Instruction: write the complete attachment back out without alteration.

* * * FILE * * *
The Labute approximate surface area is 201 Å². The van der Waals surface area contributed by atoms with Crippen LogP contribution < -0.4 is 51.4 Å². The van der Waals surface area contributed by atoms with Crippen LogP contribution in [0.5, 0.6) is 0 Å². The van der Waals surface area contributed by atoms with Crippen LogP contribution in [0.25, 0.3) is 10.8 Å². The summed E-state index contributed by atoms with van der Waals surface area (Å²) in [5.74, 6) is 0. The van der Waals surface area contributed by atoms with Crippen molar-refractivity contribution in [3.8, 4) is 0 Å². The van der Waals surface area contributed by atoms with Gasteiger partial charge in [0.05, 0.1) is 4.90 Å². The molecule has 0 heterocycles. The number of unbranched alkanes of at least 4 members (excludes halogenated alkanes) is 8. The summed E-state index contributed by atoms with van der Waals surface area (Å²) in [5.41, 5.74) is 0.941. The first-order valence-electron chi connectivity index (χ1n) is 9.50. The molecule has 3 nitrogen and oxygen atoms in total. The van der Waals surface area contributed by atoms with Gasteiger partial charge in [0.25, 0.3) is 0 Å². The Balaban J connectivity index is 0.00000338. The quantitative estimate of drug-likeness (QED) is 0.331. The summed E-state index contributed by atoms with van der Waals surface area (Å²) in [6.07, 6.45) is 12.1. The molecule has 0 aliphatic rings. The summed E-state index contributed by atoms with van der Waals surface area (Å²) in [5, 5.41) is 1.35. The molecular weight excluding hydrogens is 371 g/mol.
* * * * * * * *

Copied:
The Labute approximate surface area is 201 Å². The van der Waals surface area contributed by atoms with Crippen LogP contribution < -0.4 is 51.4 Å². The van der Waals surface area contributed by atoms with Crippen LogP contribution in [0.5, 0.6) is 0 Å². The van der Waals surface area contributed by atoms with Crippen LogP contribution in [0.25, 0.3) is 10.8 Å². The summed E-state index contributed by atoms with van der Waals surface area (Å²) in [5.74, 6) is 0. The van der Waals surface area contributed by atoms with Crippen molar-refractivity contribution in [3.8, 4) is 0 Å². The van der Waals surface area contributed by atoms with Gasteiger partial charge in [0.05, 0.1) is 4.90 Å². The molecule has 0 heterocycles. The number of unbranched alkanes of at least 4 members (excludes halogenated alkanes) is 8. The summed E-state index contributed by atoms with van der Waals surface area (Å²) in [5.41, 5.74) is 0.941. The first-order valence-electron chi connectivity index (χ1n) is 9.50. The molecule has 3 nitrogen and oxygen atoms in total. The van der Waals surface area contributed by atoms with Gasteiger partial charge in [0.25, 0.3) is 0 Å². The Balaban J connectivity index is 0.00000338. The quantitative estimate of drug-likeness (QED) is 0.331. The summed E-state index contributed by atoms with van der Waals surface area (Å²) in [6.07, 6.45) is 12.1. The molecule has 0 aliphatic rings. The summed E-state index contributed by atoms with van der Waals surface area (Å²) in [5, 5.41) is 1.35. The molecular weight excluding hydrogens is 371 g/mol.